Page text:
"Siobhan" returned the officer's brisk nod with a sour, apprehensive one.

            "Miss Wakefield, by order of the Queen you're placed under arrest on suspicion of practicing mesmerism without a license. You do not have to say anything, but it may harm your defence if you do not mention when questioned something--"

            "Yes, thank you, I know my rights."

            Jeb liked this mooncalf and her sweet-sour act.

            "You can pay the fine for a first offense, or you can scrub your record by joining the organ donation program, provided they're in good order. Young girl like you should be alright, if you've laid off the fags." He glanced around in disapproval at the other partygoers, most of whom had lowered their cigs. Another officer worked the crowd asking for identifications while a third stood sentry at the door.

            "May I have your name, officer?" Saffron said, a knee-jerk flexing of rights that Jed appreciated.

            He tipped his bob. "James Salt, at your service." Then he looked blandly over at Jed, betraying neither fear nor favor. "If you want your fortune told or to converse with your dead aunties, sir, best do it through proper channels."

            Siobhan barked out a bitter laugh. "Channels. Nice one, your highness."

            An officer took Jed's shoulder to escort him out the door. Jed looked back at Saffron. "Is there anything I can do?" he asked her, feeling ineffectual.

            "I'll be fine. I'm not a vagrant or anything. I'll just call my dad. See you on the 30th anniversary. Or when I get out of chokey, whatever comes first."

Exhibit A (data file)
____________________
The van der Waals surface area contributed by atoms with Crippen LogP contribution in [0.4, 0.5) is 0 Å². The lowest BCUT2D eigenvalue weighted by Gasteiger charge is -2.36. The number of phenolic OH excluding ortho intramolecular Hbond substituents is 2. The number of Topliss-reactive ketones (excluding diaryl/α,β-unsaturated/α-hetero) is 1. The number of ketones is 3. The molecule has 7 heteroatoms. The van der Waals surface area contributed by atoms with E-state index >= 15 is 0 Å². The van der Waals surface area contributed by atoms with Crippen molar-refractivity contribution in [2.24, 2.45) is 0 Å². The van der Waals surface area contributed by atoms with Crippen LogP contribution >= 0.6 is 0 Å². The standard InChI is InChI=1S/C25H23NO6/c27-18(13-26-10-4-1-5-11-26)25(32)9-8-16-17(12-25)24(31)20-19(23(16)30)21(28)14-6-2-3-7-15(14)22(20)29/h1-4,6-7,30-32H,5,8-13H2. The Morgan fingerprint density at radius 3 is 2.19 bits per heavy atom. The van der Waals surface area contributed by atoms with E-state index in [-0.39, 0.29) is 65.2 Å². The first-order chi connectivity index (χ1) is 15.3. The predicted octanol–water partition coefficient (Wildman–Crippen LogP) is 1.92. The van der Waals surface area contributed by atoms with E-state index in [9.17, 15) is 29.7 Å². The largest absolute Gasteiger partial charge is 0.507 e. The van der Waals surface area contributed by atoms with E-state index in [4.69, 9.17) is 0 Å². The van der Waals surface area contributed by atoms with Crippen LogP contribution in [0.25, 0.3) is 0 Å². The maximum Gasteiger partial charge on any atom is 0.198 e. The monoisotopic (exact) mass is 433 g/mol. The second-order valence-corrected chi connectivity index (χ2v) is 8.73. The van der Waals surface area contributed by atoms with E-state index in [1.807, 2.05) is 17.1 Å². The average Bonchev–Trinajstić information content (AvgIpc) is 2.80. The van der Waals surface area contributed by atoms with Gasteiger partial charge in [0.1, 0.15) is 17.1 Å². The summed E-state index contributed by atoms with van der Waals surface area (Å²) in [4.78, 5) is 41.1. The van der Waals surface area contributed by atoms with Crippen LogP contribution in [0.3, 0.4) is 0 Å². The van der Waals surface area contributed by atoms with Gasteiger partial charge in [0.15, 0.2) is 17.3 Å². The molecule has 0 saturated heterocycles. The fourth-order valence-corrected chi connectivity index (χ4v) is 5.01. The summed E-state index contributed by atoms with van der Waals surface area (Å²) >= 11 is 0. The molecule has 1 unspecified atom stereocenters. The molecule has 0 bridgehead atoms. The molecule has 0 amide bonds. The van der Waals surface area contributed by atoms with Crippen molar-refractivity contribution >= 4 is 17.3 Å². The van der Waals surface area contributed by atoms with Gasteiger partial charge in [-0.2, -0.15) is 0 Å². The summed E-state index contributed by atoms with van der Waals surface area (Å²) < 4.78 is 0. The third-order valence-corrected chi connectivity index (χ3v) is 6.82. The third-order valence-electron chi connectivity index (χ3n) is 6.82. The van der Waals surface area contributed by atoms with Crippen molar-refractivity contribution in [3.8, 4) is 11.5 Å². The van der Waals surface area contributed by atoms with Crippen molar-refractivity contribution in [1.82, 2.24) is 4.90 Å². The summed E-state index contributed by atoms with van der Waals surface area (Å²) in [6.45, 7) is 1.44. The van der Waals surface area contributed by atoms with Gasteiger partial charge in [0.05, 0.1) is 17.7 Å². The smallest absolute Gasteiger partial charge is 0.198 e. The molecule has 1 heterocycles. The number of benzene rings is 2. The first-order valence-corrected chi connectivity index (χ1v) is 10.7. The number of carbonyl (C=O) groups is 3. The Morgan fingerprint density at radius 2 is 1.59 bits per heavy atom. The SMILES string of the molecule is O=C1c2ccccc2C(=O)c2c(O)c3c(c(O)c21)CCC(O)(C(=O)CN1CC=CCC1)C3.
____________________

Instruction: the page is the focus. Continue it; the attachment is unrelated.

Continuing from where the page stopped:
What a waste.

            He set the tape recorder down rather roughly beside his typewriter, jabbing Rewind so it would be ready to use (for an Observer story, perhaps -- what a laugh).

            "The Bust of the Medium" would have been a funny story, really. Not really fit for the music pages, though. And politically, it would have cut a little sharply for the lefties at the Observer, with a Labour regulation coming off as humorless and ham-handed. Perhaps it was.

            Halfway through the rewind came a strange squealing sound. He stopped the tape.

            From the time he'd switched it on to when the police invaded was about three minutes, an interval in which nothing of interest had occurred except a "ghostly" tap on the table. Yet here was a definite clump of unfamiliar (or at least unremembered) sound from the séance.

            He pushed PLAY, and shivered.


            Not loud music, not clear music, but undeniably music. But how had it gotten there? He knew mediums were crafty by definition, but Siobhan could not possibly have switched tapes on him --

            The voice had a familiar ring.

            He had to laugh.

            How on earth had she done it?

            The recording itself was definitely a homebrew, faint and scratchy -- made to sound like something from beyond the grave, it sounded more like something recorded inside one. Shouty vocals raged over an unfamiliar song with a careful music-hall beat. Jed had to admit the Paul impression itself was quite good, before fading out in no doubt "ghostly" fashion. Siobhan's boyfriend, or whoever was doing the singing, had a career as an impersonator. Provided he could obtain a busking license.

            Jed thought it would make an amusing anecdote for a column on the anniversary of McCartney's death -- a young occultist's charming attempt to deceive a music writer. Then he could unload the usual poignant fogey rock romanticism: Paul and the whole teen legend thing, wasted youth, the obligatory Rimbaud reference. He was far too cynical to carry off the worshipful, rock-icon stuff of obituary cliche, so the less of it the better.

            So! A "spiritually minded girl in Soho Square" would get to read about herself in the Observer, assuming she was at liberty.

            Feeding the typewriter, he centered the paper and tapped in: "Is Paul Alive?"

            He rewound the brief snippet of tape, listening again to the words of the opening couplet. Well, why not?

            He typed the lyrics in. After all, by the time the Sunday edition hit the stands November 9, Paul's death would actually be "20 years ago today."